13. Alan #18

    Meanwhile as the citizens of the UK are told their “belt-tightening
    austerity” is essential, the ultra-rich and opportunists enjoy their
    higher rate tax cuts and get richer!

    On the subject of income inequality, I see the Institute for Fiscal Studies has produced a report (https://election2017.ifs.org.uk/article/tax-revenues-where-does-the-money-come-from-and-what-are-the-next-government-s-challenges), showing that

    60% of UK adults do not earn enough to pay any tax at all (i.e. less than £11,500 p.a.)

    and

    the top 1% of UK adults earn so much that they generate 27% of the total tax take.

    Last week I saw figures (can’t remember the source, sorry) that showed that the UK and Greece were the only countries in the EU where over the course of the last (I think) 20 years, there had been a DROP in average incomes at the same time as a RISE in GDP.

    There’s really no long-term hope for the UK so long as we have income inequality like this. It distorts everything: educational performance, public health, crime levels and, most importantly of all, people’s lives. I totally take your point about the hopelessness of the opposition just now; but it’s still staggering and deeply depressing that a country of sheep is about to vote en masse for the party of the wolf.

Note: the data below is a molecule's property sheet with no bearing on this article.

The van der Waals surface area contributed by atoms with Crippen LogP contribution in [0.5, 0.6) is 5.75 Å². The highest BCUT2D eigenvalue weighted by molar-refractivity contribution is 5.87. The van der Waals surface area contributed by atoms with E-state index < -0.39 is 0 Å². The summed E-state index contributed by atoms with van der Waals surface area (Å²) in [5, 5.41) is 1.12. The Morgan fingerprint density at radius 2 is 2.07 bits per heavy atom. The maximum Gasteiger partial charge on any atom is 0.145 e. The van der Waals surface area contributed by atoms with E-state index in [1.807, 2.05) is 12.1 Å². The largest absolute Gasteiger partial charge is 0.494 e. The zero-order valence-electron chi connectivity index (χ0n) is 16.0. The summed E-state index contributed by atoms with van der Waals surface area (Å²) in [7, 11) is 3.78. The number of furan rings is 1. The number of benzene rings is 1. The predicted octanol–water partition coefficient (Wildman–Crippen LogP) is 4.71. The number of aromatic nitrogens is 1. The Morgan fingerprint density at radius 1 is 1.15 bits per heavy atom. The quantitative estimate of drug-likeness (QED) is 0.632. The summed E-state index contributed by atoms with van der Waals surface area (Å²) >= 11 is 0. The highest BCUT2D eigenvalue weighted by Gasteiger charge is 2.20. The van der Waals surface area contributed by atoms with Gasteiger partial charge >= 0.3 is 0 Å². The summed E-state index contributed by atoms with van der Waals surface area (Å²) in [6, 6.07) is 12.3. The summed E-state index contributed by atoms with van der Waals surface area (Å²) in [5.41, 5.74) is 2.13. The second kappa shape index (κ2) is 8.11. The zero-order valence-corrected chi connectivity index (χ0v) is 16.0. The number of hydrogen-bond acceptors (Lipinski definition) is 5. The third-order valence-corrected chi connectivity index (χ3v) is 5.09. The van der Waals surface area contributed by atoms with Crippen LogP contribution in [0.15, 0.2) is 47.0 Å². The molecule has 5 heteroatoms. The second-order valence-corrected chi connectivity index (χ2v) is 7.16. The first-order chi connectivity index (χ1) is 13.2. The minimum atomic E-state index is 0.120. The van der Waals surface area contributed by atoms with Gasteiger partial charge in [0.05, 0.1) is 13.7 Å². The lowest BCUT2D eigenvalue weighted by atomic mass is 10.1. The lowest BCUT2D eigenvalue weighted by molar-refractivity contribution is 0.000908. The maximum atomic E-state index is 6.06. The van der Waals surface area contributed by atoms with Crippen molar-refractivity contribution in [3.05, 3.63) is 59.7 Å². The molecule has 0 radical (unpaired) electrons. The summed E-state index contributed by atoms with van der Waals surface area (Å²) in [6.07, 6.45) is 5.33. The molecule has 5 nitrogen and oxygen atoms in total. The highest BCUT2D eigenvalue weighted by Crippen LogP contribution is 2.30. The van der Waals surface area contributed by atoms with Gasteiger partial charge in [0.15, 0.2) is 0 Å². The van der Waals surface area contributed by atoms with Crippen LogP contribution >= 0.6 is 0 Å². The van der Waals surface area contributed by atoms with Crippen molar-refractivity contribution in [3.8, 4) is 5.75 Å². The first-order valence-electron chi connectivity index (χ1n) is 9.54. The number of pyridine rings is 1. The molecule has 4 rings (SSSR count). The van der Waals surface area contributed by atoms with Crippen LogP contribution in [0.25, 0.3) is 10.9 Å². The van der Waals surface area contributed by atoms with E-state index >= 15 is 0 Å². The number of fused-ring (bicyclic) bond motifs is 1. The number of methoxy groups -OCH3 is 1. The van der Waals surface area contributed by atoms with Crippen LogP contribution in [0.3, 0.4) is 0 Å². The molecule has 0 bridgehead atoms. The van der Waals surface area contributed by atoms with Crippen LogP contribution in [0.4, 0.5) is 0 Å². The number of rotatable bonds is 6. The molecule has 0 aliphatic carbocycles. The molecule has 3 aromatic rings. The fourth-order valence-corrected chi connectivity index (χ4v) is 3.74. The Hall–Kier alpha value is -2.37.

14. Update:

    Haven’t been able to find a link, but apparently the figures re the drop in average wages despite a rise in GDP come from an OECD report charting real wage growth across all developed countries 2007-2015, as reported in the Financial Times.

    And although I only saw them last week, the report was apparently published in 2016.

  15. Marco, Alan.

    Agreed.

    If there is a main driver for our current political ills, for this turning inwards into a defensive huddle it is surely this theft that most are only dimly aware of, the theft of the dividends of our collective success in recent decades.

    The horror of a sudden lurch to the right has been better managed and mitigated by those less stolen from in Europe I suggest. We would do well to re herd the horses and bolt the stable door, by fixing the divvy…

    Marco, I think the data says 42% of adults contribute no income tax….still a depressing enough figure.

  16. Thanks for the correction to the data, Phil – accuracy matters, even if, as you say, the take-home message is still much the same.

  17. Marco #17
    May 8, 2017 at 7:50 am

    Sadly, it’s not that UKIP’s frothing EU-phobia and hostility to immigrants have gone away, but that they’ve been absorbed – beyond UKIP’s wildest dreams – into mainstream Tory Party policy. Why vote UKIP when the Tories are not just espousing UKIP’s entire programme but will also get elected to government to boot (something UKIP could never hope for)?

    It’s not only the Tories!

    UKIP has told its voters to vote for Labour candidates who support “the right kind of BREXIT”!

    http://www.express.co.uk/news/politics/795222/Paul-Nuttall-Ukip-Labour-Tory-seats-Election-2017

    Mr Nuttall, who will appear on the BBC’s Andrew Marr show today, said that if Ukip were to stand everywhere on June 8, the party risked “damaging good Brexit MPs and allowing Remainers to oust them”.

    He said the party could also risk “allowing incumbent Remainer MPs to cling on when they do not deserve to”.